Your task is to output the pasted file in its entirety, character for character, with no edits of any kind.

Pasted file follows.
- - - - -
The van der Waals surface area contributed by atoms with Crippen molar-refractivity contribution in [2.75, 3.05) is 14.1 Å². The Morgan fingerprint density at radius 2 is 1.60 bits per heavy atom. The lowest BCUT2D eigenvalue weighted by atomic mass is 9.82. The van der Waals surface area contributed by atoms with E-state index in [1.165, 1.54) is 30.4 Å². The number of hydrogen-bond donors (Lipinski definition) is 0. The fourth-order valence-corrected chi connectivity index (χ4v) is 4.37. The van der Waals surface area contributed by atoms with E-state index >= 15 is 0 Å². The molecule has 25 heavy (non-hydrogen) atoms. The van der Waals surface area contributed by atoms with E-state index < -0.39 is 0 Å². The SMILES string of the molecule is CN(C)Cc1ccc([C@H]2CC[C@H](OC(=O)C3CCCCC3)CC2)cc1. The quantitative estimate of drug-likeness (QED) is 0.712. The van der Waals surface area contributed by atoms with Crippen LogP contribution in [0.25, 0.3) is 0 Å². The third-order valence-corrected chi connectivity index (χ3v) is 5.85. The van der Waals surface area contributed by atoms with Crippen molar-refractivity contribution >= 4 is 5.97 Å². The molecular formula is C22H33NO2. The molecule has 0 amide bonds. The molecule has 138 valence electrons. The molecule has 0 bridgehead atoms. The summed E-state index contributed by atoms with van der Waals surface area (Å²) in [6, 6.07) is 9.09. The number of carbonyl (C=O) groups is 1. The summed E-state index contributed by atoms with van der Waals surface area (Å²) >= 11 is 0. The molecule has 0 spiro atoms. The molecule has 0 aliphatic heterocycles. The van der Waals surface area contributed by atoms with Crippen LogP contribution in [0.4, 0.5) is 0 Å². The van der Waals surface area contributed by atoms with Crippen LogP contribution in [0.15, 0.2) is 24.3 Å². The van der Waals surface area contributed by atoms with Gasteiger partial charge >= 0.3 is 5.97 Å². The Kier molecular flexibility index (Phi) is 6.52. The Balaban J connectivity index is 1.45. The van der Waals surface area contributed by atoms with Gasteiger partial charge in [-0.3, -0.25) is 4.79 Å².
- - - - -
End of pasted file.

The van der Waals surface area contributed by atoms with Crippen molar-refractivity contribution in [2.75, 3.05) is 14.1 Å². The Morgan fingerprint density at radius 2 is 1.60 bits per heavy atom. The lowest BCUT2D eigenvalue weighted by atomic mass is 9.82. The van der Waals surface area contributed by atoms with E-state index in [1.165, 1.54) is 30.4 Å². The number of hydrogen-bond donors (Lipinski definition) is 0. The fourth-order valence-corrected chi connectivity index (χ4v) is 4.37. The van der Waals surface area contributed by atoms with E-state index >= 15 is 0 Å². The molecule has 25 heavy (non-hydrogen) atoms. The van der Waals surface area contributed by atoms with E-state index < -0.39 is 0 Å². The SMILES string of the molecule is CN(C)Cc1ccc([C@H]2CC[C@H](OC(=O)C3CCCCC3)CC2)cc1. The quantitative estimate of drug-likeness (QED) is 0.712. The van der Waals surface area contributed by atoms with Crippen LogP contribution in [0.25, 0.3) is 0 Å². The third-order valence-corrected chi connectivity index (χ3v) is 5.85. The van der Waals surface area contributed by atoms with Crippen molar-refractivity contribution >= 4 is 5.97 Å². The molecular formula is C22H33NO2. The molecule has 0 amide bonds. The molecule has 138 valence electrons. The molecule has 0 bridgehead atoms. The summed E-state index contributed by atoms with van der Waals surface area (Å²) in [6, 6.07) is 9.09. The number of carbonyl (C=O) groups is 1. The summed E-state index contributed by atoms with van der Waals surface area (Å²) >= 11 is 0. The molecule has 0 spiro atoms. The molecule has 0 aliphatic heterocycles. The van der Waals surface area contributed by atoms with Crippen LogP contribution in [0.4, 0.5) is 0 Å². The van der Waals surface area contributed by atoms with Crippen LogP contribution in [0.15, 0.2) is 24.3 Å². The van der Waals surface area contributed by atoms with Gasteiger partial charge >= 0.3 is 5.97 Å². The Kier molecular flexibility index (Phi) is 6.52. The Balaban J connectivity index is 1.45. The van der Waals surface area contributed by atoms with Gasteiger partial charge in [-0.3, -0.25) is 4.79 Å².